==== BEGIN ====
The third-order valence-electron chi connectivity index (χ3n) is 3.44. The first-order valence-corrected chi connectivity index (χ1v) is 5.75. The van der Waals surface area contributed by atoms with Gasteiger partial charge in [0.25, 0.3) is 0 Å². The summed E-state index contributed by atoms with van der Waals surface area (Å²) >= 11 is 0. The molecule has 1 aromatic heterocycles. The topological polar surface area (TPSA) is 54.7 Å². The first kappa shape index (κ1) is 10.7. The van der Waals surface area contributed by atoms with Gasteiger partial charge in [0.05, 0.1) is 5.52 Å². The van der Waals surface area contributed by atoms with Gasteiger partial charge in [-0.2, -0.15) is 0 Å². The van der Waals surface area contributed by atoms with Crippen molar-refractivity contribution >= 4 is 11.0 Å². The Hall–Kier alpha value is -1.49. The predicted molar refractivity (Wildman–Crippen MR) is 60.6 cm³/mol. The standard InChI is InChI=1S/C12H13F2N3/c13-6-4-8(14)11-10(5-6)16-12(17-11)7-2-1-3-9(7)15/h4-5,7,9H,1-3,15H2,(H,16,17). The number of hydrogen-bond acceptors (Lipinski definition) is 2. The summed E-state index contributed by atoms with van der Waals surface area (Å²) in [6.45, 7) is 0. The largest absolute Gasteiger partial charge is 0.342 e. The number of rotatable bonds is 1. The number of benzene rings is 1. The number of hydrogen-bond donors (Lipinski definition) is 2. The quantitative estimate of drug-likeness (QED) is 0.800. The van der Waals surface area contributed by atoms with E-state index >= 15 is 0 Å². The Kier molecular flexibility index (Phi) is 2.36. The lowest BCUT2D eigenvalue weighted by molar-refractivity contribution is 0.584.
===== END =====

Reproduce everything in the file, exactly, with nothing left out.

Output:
The third-order valence-electron chi connectivity index (χ3n) is 3.44. The first-order valence-corrected chi connectivity index (χ1v) is 5.75. The van der Waals surface area contributed by atoms with Gasteiger partial charge in [0.25, 0.3) is 0 Å². The summed E-state index contributed by atoms with van der Waals surface area (Å²) >= 11 is 0. The molecule has 1 aromatic heterocycles. The topological polar surface area (TPSA) is 54.7 Å². The first kappa shape index (κ1) is 10.7. The van der Waals surface area contributed by atoms with Gasteiger partial charge in [0.05, 0.1) is 5.52 Å². The van der Waals surface area contributed by atoms with Gasteiger partial charge in [-0.2, -0.15) is 0 Å². The van der Waals surface area contributed by atoms with Crippen molar-refractivity contribution >= 4 is 11.0 Å². The Hall–Kier alpha value is -1.49. The predicted molar refractivity (Wildman–Crippen MR) is 60.6 cm³/mol. The standard InChI is InChI=1S/C12H13F2N3/c13-6-4-8(14)11-10(5-6)16-12(17-11)7-2-1-3-9(7)15/h4-5,7,9H,1-3,15H2,(H,16,17). The number of hydrogen-bond acceptors (Lipinski definition) is 2. The summed E-state index contributed by atoms with van der Waals surface area (Å²) in [6.45, 7) is 0. The largest absolute Gasteiger partial charge is 0.342 e. The number of rotatable bonds is 1. The number of benzene rings is 1. The number of hydrogen-bond donors (Lipinski definition) is 2. The quantitative estimate of drug-likeness (QED) is 0.800. The van der Waals surface area contributed by atoms with E-state index >= 15 is 0 Å². The Kier molecular flexibility index (Phi) is 2.36. The lowest BCUT2D eigenvalue weighted by molar-refractivity contribution is 0.584.